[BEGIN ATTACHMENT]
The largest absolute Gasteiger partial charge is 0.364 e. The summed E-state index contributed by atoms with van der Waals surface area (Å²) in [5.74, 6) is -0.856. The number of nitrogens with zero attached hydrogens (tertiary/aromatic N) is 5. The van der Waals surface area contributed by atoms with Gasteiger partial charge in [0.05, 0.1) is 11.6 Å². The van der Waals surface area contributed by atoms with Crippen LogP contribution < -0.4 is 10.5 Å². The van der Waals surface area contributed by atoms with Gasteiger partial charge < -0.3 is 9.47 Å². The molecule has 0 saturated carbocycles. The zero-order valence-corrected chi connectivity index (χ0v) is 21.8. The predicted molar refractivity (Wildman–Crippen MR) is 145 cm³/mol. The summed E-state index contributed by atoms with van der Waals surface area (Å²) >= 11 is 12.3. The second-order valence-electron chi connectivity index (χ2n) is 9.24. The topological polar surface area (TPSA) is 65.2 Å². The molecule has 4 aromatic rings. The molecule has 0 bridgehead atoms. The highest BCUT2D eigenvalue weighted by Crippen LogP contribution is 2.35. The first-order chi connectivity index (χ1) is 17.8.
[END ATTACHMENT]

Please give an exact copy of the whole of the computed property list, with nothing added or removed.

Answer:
The largest absolute Gasteiger partial charge is 0.364 e. The summed E-state index contributed by atoms with van der Waals surface area (Å²) in [5.74, 6) is -0.856. The number of nitrogens with zero attached hydrogens (tertiary/aromatic N) is 5. The van der Waals surface area contributed by atoms with Gasteiger partial charge in [0.05, 0.1) is 11.6 Å². The van der Waals surface area contributed by atoms with Crippen LogP contribution < -0.4 is 10.5 Å². The van der Waals surface area contributed by atoms with Gasteiger partial charge < -0.3 is 9.47 Å². The molecule has 0 saturated carbocycles. The zero-order valence-corrected chi connectivity index (χ0v) is 21.8. The predicted molar refractivity (Wildman–Crippen MR) is 145 cm³/mol. The summed E-state index contributed by atoms with van der Waals surface area (Å²) >= 11 is 12.3. The second-order valence-electron chi connectivity index (χ2n) is 9.24. The topological polar surface area (TPSA) is 65.2 Å². The molecule has 4 aromatic rings. The molecule has 0 bridgehead atoms. The highest BCUT2D eigenvalue weighted by Crippen LogP contribution is 2.35. The first-order chi connectivity index (χ1) is 17.8.